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This article is written by a student writer from the Her Campus at Pitt chapter.

Thanksgiving is fast approaching. The countdown is coming to only a few short days away. Everyone knows the scene – families gathered around the dining room table. An array of the traditional dishes lay in front of their faces. Your grandmother’s homemade mashed potatoes. The sweet potato casserole that seems to find its way on everyone’s plates. The bowl of gravy that gets handed around the table, and then in the center of it all – the turkey. However, even with all of the hours of preparation, family members begin to rush their eating. The best sale of the year is happening tonight, and Thanksgiving dinner is not going to ruin it. Is this what Thanksgiving has become? 

For years, I would watch as family members would sprint out the door once they finished their Thanksgiving meal, too caught up in the idea of catching the best sales before the night was over. Stores opening up at 7 or 8 p.m on Thanksgiving night meant our Thanksgiving feast was cut short, overlooked by material things. What happened to spending time with family? What happened to being thankful? Thanksgiving is a holiday meant to be spent with family. A night where you can see those you love and cherish the night you have together. For me, Thanksgiving this year is seeing my grandparents for the first time in months after being away. Thanksgiving is the time where I can spend the whole night with my family, who I haven’t seen in weeks. It’s the time where family comes together, yet for years, stores have torn families apart.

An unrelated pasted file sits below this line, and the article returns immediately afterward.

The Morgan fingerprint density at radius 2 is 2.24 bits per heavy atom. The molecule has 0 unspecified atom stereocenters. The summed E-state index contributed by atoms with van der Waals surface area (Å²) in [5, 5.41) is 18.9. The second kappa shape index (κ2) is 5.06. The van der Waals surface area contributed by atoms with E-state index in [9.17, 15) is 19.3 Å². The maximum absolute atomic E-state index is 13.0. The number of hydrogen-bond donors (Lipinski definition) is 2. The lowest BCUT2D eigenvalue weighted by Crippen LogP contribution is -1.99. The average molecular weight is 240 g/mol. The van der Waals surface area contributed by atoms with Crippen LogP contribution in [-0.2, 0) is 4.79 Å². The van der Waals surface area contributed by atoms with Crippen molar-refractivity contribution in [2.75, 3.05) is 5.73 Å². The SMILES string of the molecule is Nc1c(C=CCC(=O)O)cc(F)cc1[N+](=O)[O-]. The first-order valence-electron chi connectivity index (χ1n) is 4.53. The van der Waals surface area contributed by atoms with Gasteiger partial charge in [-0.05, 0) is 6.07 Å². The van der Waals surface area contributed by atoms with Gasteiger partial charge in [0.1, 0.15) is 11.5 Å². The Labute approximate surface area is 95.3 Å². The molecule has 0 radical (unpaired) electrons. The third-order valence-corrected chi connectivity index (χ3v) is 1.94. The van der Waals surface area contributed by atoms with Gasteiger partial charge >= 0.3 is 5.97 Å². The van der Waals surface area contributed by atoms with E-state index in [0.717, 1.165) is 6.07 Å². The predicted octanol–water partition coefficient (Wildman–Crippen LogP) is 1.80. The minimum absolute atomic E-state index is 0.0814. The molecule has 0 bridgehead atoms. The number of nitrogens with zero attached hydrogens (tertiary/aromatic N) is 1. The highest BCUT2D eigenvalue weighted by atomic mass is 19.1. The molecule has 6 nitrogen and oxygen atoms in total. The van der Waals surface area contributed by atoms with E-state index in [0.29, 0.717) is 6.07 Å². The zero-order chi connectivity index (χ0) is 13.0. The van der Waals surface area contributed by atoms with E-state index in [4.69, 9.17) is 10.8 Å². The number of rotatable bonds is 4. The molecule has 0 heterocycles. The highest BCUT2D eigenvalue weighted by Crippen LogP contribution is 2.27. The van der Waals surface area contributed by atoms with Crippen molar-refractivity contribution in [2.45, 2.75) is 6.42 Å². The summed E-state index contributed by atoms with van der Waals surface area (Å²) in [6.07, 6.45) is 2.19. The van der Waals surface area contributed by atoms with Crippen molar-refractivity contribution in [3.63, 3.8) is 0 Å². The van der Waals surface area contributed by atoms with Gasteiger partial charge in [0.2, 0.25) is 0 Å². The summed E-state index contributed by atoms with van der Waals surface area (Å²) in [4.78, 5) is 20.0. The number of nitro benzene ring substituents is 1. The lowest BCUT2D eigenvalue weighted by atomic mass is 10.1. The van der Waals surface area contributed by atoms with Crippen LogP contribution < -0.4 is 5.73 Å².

All stores should be closed on Thanksgiving, including Thanksgiving night, and especially this year. Many stores like Target, Walmart, Best Buy and Macy’s have already announced that they will be closed on Thanksgiving, which gives a promising hope that other stores will follow suit. Thanksgiving is a holiday meant to be spent with family, and being thankful to be able to spend time with the ones we hold so close, and retail workers should be given the same opportunity. The Covid-19 pandemic is still ongoing, and everyone, including retail workers, deserve to spend the holiday in the comfort of their homes. Enough of being bombarded with cracked shoppers scouring down the aisles looking for the perfect gift, a whole month before Christmas. Enough of putting families above one another. Enough of letting a holiday be overshadowed by material things. Let Thanksgiving be Thanksgiving, a holiday where we can all come together and spend time with friends, family and loved ones. All that stress of long lines, elbows to the chest and fighting over the best deal out there can wait till Black Friday.

If you or someone you know is a retail worker, I hope you can find your Thanksgiving free of any shopping drama, and enjoy your Thanksgiving feast at home. Have a Happy Thanksgiving!

Serena is a Junior at the University of Pittsburgh who is majoring in English Writing with minors in Creative Writing and Legal Studies. When she's not writing short stories for class, Serena loves to write for HC Pitt, listen to music, and watch Jersey Shore!